he main difference between liberals and conservatives is that conservatives believe government is to control people's behaviour and liberals believe government is to help improve people's lives. Its time for people to come together based on their commonality rather than fight based on misperceptions. Religion is one of the main factors behind terrorism.
If the Arabs didn't have their religion they would have no reason to hate. There are no angelic choirs singing hallelujah, or 72 virgins waiting for the kids who blow themselves up killing Jews. The sooner ALL of us move beyond folk tales and embrace reality, the better off we ALL will be. These tales of miracles and magic and super beings are not helpful, they delay progress and create unnecessary divisions.
It would be a shame to condemn all Muslims, as Daniel Pipes and Carolyn Glick have said, on the expose' of radical Isam in the documentary, "Obsession". Christians slaughtered lots of innocent people in their day as well.
OTOH, radical Islam has declared war on decency and civilization, and they need to be opposed with any means necessary.
According to some figures, 20% of Muslims support radical Islam, thats around 300 million potential criminals. Groups such as Hamas, Al Qaeda, Hezbollah, Islamic Jihad, even Fatah, should be ruthlessly decimated.
On the other hand, I wouldn't want to see Irshad Manji harmed, or members of Muslims for Israel, would you?
A person can be a liberal and say, with complete conviction, I'm proud of Israel. I'm proud of the courage shown by the Jewish people. I'm proud of the courage of the men and women of the IDF, and Gilad Shalit, and the other Israelis and supporters of Israel that I comunicate with. I'm proud of her people and her goverment and her role as light unto the nations.
I'm proud of the Jewish martyrs who gave their lives in service to the Children of Israel, Baruch Goldstein, Rabbi Kahane, Irv Rubin and Earl Leslie Krugel (OBM)
I'm proud that I know Simone Simmons, a child of Israel, and one of Israel's prominent supporters. Ani ohev Yisrael.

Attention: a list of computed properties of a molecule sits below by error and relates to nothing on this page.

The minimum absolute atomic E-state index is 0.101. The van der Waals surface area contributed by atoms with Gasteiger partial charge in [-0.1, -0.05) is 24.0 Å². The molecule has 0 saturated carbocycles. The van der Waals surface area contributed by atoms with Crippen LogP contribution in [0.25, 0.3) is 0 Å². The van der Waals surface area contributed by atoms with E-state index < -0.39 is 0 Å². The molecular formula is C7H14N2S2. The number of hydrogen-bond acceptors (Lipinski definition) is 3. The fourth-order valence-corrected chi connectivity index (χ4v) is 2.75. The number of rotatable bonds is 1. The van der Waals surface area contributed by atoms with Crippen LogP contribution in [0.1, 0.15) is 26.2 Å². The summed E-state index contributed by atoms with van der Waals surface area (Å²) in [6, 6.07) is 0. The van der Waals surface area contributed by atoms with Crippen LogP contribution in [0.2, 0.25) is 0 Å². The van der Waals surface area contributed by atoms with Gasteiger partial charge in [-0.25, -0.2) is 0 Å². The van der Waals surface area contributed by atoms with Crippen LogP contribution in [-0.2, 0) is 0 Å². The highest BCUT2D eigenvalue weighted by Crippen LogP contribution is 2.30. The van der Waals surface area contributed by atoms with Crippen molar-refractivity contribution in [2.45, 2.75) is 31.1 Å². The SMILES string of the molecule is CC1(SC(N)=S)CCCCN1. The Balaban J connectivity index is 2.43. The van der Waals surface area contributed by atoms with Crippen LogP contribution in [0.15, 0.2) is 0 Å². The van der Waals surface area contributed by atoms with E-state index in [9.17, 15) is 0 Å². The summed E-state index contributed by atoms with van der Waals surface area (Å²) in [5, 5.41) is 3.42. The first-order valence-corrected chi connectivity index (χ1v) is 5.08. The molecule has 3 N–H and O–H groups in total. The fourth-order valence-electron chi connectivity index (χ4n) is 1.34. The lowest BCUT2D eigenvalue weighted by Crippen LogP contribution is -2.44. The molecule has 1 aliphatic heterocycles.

I don't care how the Arabs feel about Israel.
They can't even run their own Arab nation.
Let them build homes, and hospitals and women's shelters, intead of missiles and tunnels. Let them begin to grant rights to women, let hem stop indocdrinating their children wih racial hatred.
Let them stop teaching children to have, as a goal in life, reaching young adulthood only to die blowing themselves up while murdering innocent people.
As the leader of Hamas said recently, "The jews treasure life. We treasure death." Moderate Muslims need to join muslims that are speaking out against the criminals that are destroying and hijacking their religion.

Wednesday, January 14, 2009

Ceasefire in Gaza

Shalom, everyone.
I was "Twittering" today and I came accross the following article at
Its fascinating and in a short bit of time presents an excellent factual overview of the situation vis a vis Israel and Gaza.

January 14, 2009
Exclusive: Dr. Denis MacEoin

Today everyone’s talking about a ceasefire in Gaza. With the UN proposing one and Israel demurring, the public, unaware of anything much about Gaza, Hamas, or Israel, blithely puts Israel in the dock. Yet during the last “ceasefire,” when rockets continued to land in Israeli civilian centers, there was a noticeable silence on the part of the international community. It seems it’s okay to drag Israel back from an attack on a massively financed and armed terrorist entity (and if Hamas isn’t a terrorist entity, it’s hard to know what it is), but just not right on to demand the same sort of action on the part of the terrorists. Don’t forget, Israel isn’t the only one refusing a ceasefire at this point: Hamas is rejecting one too, and for dishonest reasons.
There are things going on here that half the world just doesn’t get. All those clamoring for a ceasefire think all other parties understand the word just like they do. They’d be wrong. The secular Arabic press, such as the international newspaper al-Sharq al-Awsat, uses the standard Arabic term for a cessation of fire: waqf al-nar or waqf itlaq al-nar. That is a literal translation, and it means exactly what ceasefire means in English and other languages. But Hamas don’t talk about a cessation of fire, because that would be to introduce a term from the Western political vocabulary into their discourse, and they can’t do that.

Why not? Because Hamas is a deeply-grounded Islamist movement that follows the principle that Muslims must never do anything that resembles what the non-believers do. That’s why many Muslims here will only wear Muslim clothes and refuse to join in Christmas, birthday or other celebrations with their Christian neighbors.